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Tuesday, 26 January 2021
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Former Chieftain trailblazing sports editor dead at 72

Judy Hildner was the firsst woman sports editor in Colorado when she took over as The Pueblo Chieftain's sports editor in 1990. Hildner worked at the Chieftain for 46 years until retiring in 2012. She died Tuesday after battling with pancreatic cancer. Hildner was 72.(File Photo)Judy Hildner was the firsst woman sports editor in Colorado when she took over as The Pueblo Chieftain's sports editor in 1990. Hildner worked at the Chieftain for 46 years until retiring in 2012. She died Tuesday after battling with pancreatic cancer. Hildner was 72.(File Photo)

 


By Anthony A. Mestas
The Pueblo Chieftain
Dec. 26, 2020

Former Pueblo Chieftain sports editor Judy Hildner, who told the stories of thousands of local student athletes and was a trailblazer in Colorado sports, died Tuesday. She was 72.

Hildner, who was the first female sports editor in Colorado when The Pueblo Chieftain promoted her in 1990, died after battling with pancreatic cancer. She had been in hospice care at her son Thad’s home in Aurora.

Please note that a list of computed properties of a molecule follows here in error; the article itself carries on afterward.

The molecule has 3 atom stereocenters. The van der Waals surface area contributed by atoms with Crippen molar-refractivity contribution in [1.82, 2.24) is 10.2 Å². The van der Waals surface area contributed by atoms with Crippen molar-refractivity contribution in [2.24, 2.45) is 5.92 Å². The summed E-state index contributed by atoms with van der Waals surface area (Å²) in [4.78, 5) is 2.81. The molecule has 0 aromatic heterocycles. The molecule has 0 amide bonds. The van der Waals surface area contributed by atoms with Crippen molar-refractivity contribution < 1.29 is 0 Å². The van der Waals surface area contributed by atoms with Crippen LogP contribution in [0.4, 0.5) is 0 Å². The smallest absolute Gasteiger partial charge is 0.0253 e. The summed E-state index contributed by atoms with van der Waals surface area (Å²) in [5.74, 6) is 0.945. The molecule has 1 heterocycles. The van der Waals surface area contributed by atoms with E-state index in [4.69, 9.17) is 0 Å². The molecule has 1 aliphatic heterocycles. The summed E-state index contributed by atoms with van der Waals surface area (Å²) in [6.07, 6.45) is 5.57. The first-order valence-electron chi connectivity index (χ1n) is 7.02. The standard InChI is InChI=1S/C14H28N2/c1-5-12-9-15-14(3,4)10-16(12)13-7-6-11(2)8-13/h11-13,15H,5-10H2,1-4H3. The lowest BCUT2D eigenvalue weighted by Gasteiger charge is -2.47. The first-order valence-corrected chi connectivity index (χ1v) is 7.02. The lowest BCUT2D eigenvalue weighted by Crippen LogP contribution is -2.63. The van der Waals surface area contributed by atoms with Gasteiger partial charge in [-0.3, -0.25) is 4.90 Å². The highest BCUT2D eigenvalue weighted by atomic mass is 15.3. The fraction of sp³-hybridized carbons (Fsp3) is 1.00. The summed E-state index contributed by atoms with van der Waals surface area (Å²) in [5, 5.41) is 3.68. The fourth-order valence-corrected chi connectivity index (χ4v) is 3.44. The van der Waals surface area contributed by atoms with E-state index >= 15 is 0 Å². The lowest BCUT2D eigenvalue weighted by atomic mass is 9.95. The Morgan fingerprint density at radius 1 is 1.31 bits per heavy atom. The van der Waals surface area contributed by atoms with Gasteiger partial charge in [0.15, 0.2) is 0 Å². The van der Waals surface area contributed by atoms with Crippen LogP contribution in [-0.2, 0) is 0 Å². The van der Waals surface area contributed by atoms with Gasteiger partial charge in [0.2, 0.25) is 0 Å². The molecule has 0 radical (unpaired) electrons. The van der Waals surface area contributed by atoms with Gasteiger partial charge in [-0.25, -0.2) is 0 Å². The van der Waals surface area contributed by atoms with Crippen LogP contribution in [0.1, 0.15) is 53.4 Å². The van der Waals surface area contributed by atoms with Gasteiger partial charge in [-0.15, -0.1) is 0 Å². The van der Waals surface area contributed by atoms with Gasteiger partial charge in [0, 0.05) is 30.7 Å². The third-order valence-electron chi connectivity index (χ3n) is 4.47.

"She just cared deeply about Pueblo. She cared deeply about all the people she came across. She felt that their stories needed to be told in the paper, and she did her best do right by all those people she came across," said Matt Hildner, her son and former Chieftain news reporter.

Born July 29, 1948 in Niles, Michigan, Hildner moved to Pueblo at age 6. She married the late Jack Hildner, also a former Pueblo Chieftain editor and reporter, in 1968 after meeting him at the paper. He died in 2012.

Hildner started part-time at the Chieftain after graduating from Pueblo Catholic High in 1966. She graduated from Southern Colorado State College (now Colorado State University Pueblo) in 1970.

Hildner, who was a sports reporter throughout the 1980s, was a Colorado High School Activities Association 2016 Hall of Fame inductee and a Greater Pueblo Sports Hall of Fame 1997 inductee.

"My mom appreciated covering a game in Las Animas or Hoehne as much as she enjoyed reporting on a Broncos' game. I think the sense of community and welcomeness she always encountered covering high school sports appealed to her," Thad Hildner said.

Thad Hildner said he admired his mother for her commitment to him and his twin brother.

"For years when we were young, she took an assignment in the Lifestyles section so she could work normal hours that allowed her to do the things most parents do for little kids — dinner, carpool etc. I never realized she preferred work in the sports section until I was much older," Thad Hildner said.

"I'll also remember my mom for her independence. She worked for years as a guild representative in the newspaper, which took her on travels around the country.

"At one point, during a contentious negotiation in the '90s, I even recall her helping to set up a union paper that they were going to take to press if they eventually went on strike. Thankfully, they settled, but she just always seemed to get things done, whether it was for her work or our family."